However, there are issues with this approach. According to Section 903 (d) “In the case of an eligible investment made through a direct loan, not less than 80 percent of the total capital provided for the specific technology to be funded by the investment shall be derived from non-Federal sources as of the time of the investment.” That means private capital must be at least 80% of the total project and 20% may be from loans made by the USG, even though the SBIC program allows for matching ($1 of private capital gets up to $2 of debt from the Small Business Administration) for small businesses.[5] To be clear, SBIC loans are private equity from qualified investment institutions. For every $1 the fund raises from investors, SBA will commit up to $2 of debt, subject to a cap of $175 million. Using SBIC may be a way OSC can avoid Section 903 limitations, e.g., the 80% rule. This, however, has not been tested in practice. About a year ago, OSC announced their intent to sign a Memorandum of Agreement with the SBA to form a joint approach. As part of this agreement one of the four types of SBIC financial instruments, the Accrual Debenture, appears to be the only way to fund longer term (10 years with a possible extension of an additional five years) capital investments.[6] To date, no announcements of any agreements using this tool have been made by DoD.

Another issue is that the types of technologies DoD wants to mature require considerable technological and logistical depth. Major players like Lockheed Martin, Boeing, Raytheon Technologies, Northrop, and others may have the capabilities needed. However, to qualify for the SBIC in the OSC strategy, the company must qualify as a small business: Less than $24 million tangible net worth, average net income (after federal taxes) for the preceding two years of less than $8 million. There are ways around this as companies may elect to enter mentor protégé or joint venture arrangements in order to allow the small business to be the project “lead”. This adds a level of complexity to the agreement for both parties not only for financial matters but also for intellectual property concerns.

A final issue is an apparent conflict in responsibilities within OUSD R&E. In the reorganization mentioned above, the USD R&E and Assistant Secretary of Defense for Critical Technologies have responsibility for several areas that are also covered by OSD’s strategy (highlighted in RED above). Both the Deputy Chief Technology Officer for Critical Technologies and the Director OSC are direct reports for the Under Secretary R&E. In fact, the Secretary has 13 direct reports with the addition of OSC. This presents bureaucratic challenges as lanes intersect within OSD.

These clashes mean industry must be very knowledgeable about the overlaps and nuances between the offices and authorities for execution of programs. Making success more complex for industry instead of simpler is a detriment but can offer different approaches for industry. Traditional vehicles like cost plus incentive fee contracts, Material Transfer Agreements, Technical Assistance Agreements or Cooperative Research and Development Agreements[7] have been used to solve difficult technology problems in the past. Although contract vehicles seem to have more to do with recent popularity than with the problems to be solved (cost plus contracts have fallen out of favor in the past 15 years) they remain available options for the government to incentivize industry to invest in longer term, higher risk ventures to invent technologies and make them producible. OSC potentially gives industry more choices when considering a project for the USG.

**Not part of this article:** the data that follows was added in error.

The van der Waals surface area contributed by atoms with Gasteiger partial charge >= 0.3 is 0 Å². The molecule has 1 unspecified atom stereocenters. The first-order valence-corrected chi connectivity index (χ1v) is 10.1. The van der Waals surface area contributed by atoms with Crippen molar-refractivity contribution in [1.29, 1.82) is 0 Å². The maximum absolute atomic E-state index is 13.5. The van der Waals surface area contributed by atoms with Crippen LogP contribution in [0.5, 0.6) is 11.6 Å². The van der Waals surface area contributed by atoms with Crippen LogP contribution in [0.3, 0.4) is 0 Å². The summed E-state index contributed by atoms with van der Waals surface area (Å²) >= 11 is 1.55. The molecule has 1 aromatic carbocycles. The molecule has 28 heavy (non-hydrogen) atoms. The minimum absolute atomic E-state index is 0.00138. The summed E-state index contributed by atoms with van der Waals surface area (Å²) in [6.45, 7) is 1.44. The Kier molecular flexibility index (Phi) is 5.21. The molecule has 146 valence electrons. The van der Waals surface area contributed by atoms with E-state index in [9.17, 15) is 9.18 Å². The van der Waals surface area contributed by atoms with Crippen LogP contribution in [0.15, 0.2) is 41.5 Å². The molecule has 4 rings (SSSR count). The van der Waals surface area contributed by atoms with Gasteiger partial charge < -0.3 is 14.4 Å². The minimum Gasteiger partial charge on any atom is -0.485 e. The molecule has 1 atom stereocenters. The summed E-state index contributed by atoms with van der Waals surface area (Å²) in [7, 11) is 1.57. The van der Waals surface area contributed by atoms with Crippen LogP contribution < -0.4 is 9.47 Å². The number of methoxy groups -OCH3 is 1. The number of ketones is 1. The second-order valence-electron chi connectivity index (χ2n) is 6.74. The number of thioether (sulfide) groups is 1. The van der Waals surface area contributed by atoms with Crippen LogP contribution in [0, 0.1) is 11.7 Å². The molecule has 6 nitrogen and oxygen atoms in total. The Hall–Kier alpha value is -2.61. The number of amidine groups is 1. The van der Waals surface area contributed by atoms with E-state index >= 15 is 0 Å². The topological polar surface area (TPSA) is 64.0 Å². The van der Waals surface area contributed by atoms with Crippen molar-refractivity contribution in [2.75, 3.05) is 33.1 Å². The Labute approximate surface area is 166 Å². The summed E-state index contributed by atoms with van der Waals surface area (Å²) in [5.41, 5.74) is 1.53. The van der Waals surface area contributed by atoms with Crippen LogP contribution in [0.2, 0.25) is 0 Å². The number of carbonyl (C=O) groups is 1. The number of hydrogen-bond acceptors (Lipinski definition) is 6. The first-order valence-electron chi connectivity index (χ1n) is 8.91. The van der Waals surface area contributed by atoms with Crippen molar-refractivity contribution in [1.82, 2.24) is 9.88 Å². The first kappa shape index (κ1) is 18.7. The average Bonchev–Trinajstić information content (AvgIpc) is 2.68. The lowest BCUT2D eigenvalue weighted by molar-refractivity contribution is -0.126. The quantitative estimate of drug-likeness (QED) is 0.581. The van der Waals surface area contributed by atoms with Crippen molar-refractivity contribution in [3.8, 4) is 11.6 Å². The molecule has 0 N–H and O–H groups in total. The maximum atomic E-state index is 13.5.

Industry must be aware of the options with OSC (SBIC loan vehicles are the only example so far) as well as the duplicative areas of responsibility in OSD R&E for technology development and deployment. Navigating these approaches will add time and manpower resource requirements to the cost but may allow industry to be more discerning about which projects to pursue for a given risk equation.


In fairness, one of the most difficult tasks in our world is creating a new organization out of thin air and executing the mission while still building (hiring people, facilities etc.) and understanding the environment. It remains to be seen if OSC will create opportunities for government and industry to substantively advance the cause of technology development or only add to the already bloated bureaucracy of DoD. If the latter, Congress may have to step in and define roles and responsibilities for these offices to include addressing the span of control at the Under Secretary level. Industry’s feedback to DoD and Congress will be important as projects are considered and either accepted or rejected based not only on their merits but also on the difficulty of getting funding for the teams chartered with advancing our technological base. Interestingly, Section 903 sunsets OSC in 2028. This likely indicates that Congress has some skepticism about the value of this office, but they are willing to give the DoD some time to prove OSC’s worth due to the clear need for improvements in these technology areas.


Learn more about the author, Advisory Board member and retired U.S. Air Force Major General Michael Snodgrass


[1] See: Secretary of Defense Establishes Office of Strategic Capital > U.S. Department of Defense > Release

[2] See: Organizational Improvements to the Office of the Under Secretary of Defense for Research and Engineering > U.S. Department of Defense > Release and the inactive link is:[1]content/uploads/2022/05/usdre_org_chart_09may2022_distro_a.pd

[3] See: Office of Strategic Capital hits road bumps on future funding (

[4] See: DOD, SBA ink new Small Business Investment Company agreement to support critical technology | DefenseScoop. The Small Business Administration already licenses and funds hundreds of SBIC companies, which currently manage over $37 billion in federal and private capital

[5] See: 2018 SBIC Program Overview.pdf (

[6] See: New DOD/SBA Initiative Builds Technology Critical to National Security – Lexology. It is interesting to note that the actual MOA cannot be located on any public or DoD website.

[7] See: TECH TRANSFER AGREEMENTS | U.S. Department of the Interior (